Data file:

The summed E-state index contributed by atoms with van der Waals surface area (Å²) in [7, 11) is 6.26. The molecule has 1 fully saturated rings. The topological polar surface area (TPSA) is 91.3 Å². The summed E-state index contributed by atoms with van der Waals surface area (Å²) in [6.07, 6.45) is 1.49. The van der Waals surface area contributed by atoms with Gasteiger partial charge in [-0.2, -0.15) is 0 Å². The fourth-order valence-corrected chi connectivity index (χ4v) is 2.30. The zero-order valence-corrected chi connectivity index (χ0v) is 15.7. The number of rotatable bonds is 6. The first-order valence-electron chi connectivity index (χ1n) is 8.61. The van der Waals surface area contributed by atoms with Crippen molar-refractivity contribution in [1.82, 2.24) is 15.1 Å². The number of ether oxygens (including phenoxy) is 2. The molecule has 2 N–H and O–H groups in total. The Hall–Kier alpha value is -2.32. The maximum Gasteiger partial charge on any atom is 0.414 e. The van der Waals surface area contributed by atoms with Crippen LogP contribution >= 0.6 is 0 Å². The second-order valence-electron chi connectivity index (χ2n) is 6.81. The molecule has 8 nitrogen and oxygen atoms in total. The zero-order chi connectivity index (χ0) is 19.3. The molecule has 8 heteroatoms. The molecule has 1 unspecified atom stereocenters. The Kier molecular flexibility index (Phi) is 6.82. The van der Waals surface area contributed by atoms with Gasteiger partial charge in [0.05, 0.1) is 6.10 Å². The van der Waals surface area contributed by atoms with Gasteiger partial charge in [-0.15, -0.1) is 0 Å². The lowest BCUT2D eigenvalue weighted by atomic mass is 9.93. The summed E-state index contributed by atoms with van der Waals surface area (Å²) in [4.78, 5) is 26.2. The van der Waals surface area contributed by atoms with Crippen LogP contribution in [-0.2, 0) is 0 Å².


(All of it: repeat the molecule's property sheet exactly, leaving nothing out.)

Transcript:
The summed E-state index contributed by atoms with van der Waals surface area (Å²) in [7, 11) is 6.26. The molecule has 1 fully saturated rings. The topological polar surface area (TPSA) is 91.3 Å². The summed E-state index contributed by atoms with van der Waals surface area (Å²) in [6.07, 6.45) is 1.49. The van der Waals surface area contributed by atoms with Gasteiger partial charge in [-0.2, -0.15) is 0 Å². The fourth-order valence-corrected chi connectivity index (χ4v) is 2.30. The zero-order valence-corrected chi connectivity index (χ0v) is 15.7. The number of rotatable bonds is 6. The first-order valence-electron chi connectivity index (χ1n) is 8.61. The van der Waals surface area contributed by atoms with Crippen molar-refractivity contribution in [1.82, 2.24) is 15.1 Å². The number of ether oxygens (including phenoxy) is 2. The molecule has 2 N–H and O–H groups in total. The Hall–Kier alpha value is -2.32. The maximum Gasteiger partial charge on any atom is 0.414 e. The van der Waals surface area contributed by atoms with Crippen LogP contribution >= 0.6 is 0 Å². The second-order valence-electron chi connectivity index (χ2n) is 6.81. The molecule has 8 nitrogen and oxygen atoms in total. The zero-order chi connectivity index (χ0) is 19.3. The molecule has 8 heteroatoms. The molecule has 1 unspecified atom stereocenters. The Kier molecular flexibility index (Phi) is 6.82. The van der Waals surface area contributed by atoms with Gasteiger partial charge in [0.05, 0.1) is 6.10 Å². The van der Waals surface area contributed by atoms with Gasteiger partial charge in [-0.15, -0.1) is 0 Å². The lowest BCUT2D eigenvalue weighted by atomic mass is 9.93. The summed E-state index contributed by atoms with van der Waals surface area (Å²) in [4.78, 5) is 26.2. The van der Waals surface area contributed by atoms with Crippen LogP contribution in [-0.2, 0) is 0 Å².